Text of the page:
Comparison of oocytes/embryo with pooled adult tissues. The numbers +1 and −1 indicate either upregulation or downregulation between the samples

https://doi.org/10.1371/journal.pone.0007844.s011

(0.01 MB XLS)

Table S11.

Biological Process enrichment analysis for oocytes/embryo to adult tissues comparison, pattern 1. P-value is the significance of the enrichment, Bonf is the P-value corrected for Bonferroni. Size is the number of probesets, count the number of probesets annotated for the relative GO term and ExpCount the number expected

https://doi.org/10.1371/journal.pone.0007844.s012

(0.03 MB XLS)

Table S12.

Biological Process enrichment analysis for oocytes/embryo to adult tissues comparison, pattern 3. P-value is the significance of the enrichment, Bonf is the P-value corrected for Bonferroni. Size is the number of probesets, count the number of probesets annotated for the relative GO term and ExpCount the number expected

https://doi.org/10.1371/journal.pone.0007844.s013

(0.03 MB XLS)

Table S13.

Cellular Component enrichment analysis for oocytes/embryo to adult tissues comparison, pattern 1. P-value is the significance of the enrichment, Bonf is the P-value corrected for Bonferroni. Size is the number of probesets, count the number of probesets annotated for the relative GO term and ExpCount the number expected

https://doi.org/10.1371/journal.pone.0007844.s014

(0.02 MB XLS)

Table S14.

Cellular Component enrichment analysis for oocytes/embryo to adult tissues comparison, pattern 3. P-value is the significance of the enrichment, Bonf is the P-value corrected for Bonferroni. Size is the number of probesets, count the number of probesets annotated for the relative GO term and ExpCount the number expected

https://doi.org/10.1371/journal.pone.0007844.s015

(0.01 MB XLS)

Table S15.

Biological Process enrichment analysis for oocytes/embryo to stem cells comparison. P-value is the significance of the enrichment, Bonf is the P-value corrected for Bonferroni. Size is the number of probesets, count the number of probesets annotated for the relative GO term and ExpCount the number expected

https://doi.org/10.1371/journal.pone.0007844.s016

(0.01 MB XLS)

Table S16.

Affymetrix transcripts at different stages

https://doi.org/10.1371/journal.pone.0007844.s017

(6.21 MB XLS)

Table S17.

Affymetrix transcripts at different stages, part II

https://doi.org/10.1371/journal.pone.0007844.s018

(4.89 MB XLS)

Table S18.

Gene ontology cathegories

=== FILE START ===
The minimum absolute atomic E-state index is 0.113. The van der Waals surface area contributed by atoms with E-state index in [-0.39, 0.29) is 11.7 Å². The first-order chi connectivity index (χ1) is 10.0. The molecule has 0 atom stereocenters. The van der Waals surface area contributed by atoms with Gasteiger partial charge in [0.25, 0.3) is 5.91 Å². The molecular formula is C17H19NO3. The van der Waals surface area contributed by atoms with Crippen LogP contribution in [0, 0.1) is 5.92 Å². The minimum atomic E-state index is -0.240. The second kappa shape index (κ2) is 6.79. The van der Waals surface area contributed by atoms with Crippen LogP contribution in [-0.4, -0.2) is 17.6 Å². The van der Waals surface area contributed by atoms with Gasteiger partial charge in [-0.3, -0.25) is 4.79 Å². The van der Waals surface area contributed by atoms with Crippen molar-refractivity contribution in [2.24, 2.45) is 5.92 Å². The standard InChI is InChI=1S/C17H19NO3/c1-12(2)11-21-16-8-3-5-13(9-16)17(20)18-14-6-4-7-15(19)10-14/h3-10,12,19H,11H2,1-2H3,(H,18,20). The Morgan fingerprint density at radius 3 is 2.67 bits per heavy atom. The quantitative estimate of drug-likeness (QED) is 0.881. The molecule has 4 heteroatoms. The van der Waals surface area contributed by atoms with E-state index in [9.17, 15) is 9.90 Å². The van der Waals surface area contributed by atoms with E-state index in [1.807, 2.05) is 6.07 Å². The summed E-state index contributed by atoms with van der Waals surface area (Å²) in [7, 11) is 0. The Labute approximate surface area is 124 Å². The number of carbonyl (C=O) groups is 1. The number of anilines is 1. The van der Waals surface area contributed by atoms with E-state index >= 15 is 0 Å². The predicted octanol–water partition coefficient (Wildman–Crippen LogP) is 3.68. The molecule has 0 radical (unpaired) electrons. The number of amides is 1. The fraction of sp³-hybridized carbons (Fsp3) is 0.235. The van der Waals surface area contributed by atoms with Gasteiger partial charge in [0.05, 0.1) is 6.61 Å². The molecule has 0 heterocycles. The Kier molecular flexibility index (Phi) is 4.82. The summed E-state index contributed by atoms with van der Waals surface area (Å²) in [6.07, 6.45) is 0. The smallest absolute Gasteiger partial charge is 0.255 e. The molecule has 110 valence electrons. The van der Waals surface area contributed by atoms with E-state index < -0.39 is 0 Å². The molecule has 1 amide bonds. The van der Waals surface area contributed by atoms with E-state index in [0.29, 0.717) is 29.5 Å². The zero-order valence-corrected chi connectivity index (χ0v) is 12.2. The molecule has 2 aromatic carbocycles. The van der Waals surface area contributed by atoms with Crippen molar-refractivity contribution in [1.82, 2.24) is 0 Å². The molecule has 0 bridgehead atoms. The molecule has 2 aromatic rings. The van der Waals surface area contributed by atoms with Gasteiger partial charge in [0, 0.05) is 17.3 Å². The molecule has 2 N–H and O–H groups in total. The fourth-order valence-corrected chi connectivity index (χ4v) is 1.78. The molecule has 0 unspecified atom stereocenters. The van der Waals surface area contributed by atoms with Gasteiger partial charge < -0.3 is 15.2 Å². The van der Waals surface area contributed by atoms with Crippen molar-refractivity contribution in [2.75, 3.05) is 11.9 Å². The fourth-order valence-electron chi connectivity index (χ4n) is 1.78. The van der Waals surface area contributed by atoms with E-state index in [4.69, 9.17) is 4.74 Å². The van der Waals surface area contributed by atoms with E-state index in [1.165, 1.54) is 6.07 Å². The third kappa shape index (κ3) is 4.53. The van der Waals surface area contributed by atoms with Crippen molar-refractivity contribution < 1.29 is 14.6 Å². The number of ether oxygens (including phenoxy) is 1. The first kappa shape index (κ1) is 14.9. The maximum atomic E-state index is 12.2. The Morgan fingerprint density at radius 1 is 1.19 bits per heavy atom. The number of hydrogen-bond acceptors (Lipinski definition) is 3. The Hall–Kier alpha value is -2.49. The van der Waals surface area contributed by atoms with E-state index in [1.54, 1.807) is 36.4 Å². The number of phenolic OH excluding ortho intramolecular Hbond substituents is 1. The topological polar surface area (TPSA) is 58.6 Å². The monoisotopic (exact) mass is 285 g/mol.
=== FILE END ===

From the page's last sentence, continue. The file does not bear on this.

https://doi.org/10.1371/journal.pone.0007844.s019

(2.73 MB ZIP)

Figure S1.

Figure S1 QC, Spikes-In and RNA degradation plots

https://doi.org/10.1371/journal.pone.0007844.s020

(9.93 MB TIF)

Figure S2.

Intensities for raw data (a) and (b) and for the normalized data (c)

https://doi.org/10.1371/journal.pone.0007844.s021

(9.93 MB TIF)

Figure S3.

Correlation between chips (right) and hierarchical clustering of the arrays (left) based on the Pearson correlation coefficient

https://doi.org/10.1371/journal.pone.0007844.s022

(8.87 MB TIF)

Figure S4.

Correlation between replicates. The expression values of the repilcates (in log2 scale) are plotted against each other

https://doi.org/10.1371/journal.pone.0007844.s023

(1.40 MB TIF)

Figure S5.

High and low expressed probe sets for p-value = 0.05 (left), p-value = 0.005 (center) and p-value = 0.0005 (right). Yellow bars represent the number of probe sets with lower expression, the orange those with higher expression and the red ones the sum of the two

https://doi.org/10.1371/journal.pone.0007844.s024

(9.93 MB TIF)

Figure S6.

High and low expressed probe sets for p-value = 0.05 (left), p-value = 0.005 (center) and p-value = 0.0005 (right). Yellow bars represent the number of probe sets with lower expression, the orange those with higher expression and the red ones the sum of the two.

https://doi.org/10.1371/journal.pone.0007844.s025

(9.93 MB TIF)

Figure S7.

Differential expression in mice. Yellow bars represent the number of probe sets with lower expression, the orange those with higher expression and the red ones the sum of the two.

https://doi.org/10.1371/journal.pone.0007844.s026

(6.75 MB TIF)

Author Contributions

Conceived and designed the experiments: PZ JK OH. Performed the experiments: PZ EK. Analyzed the data: MZ SB HS EK. Contributed reagents/materials/analysis tools: FH ASE LL JK OH. Wrote the paper: PZ MZ JK OH.

References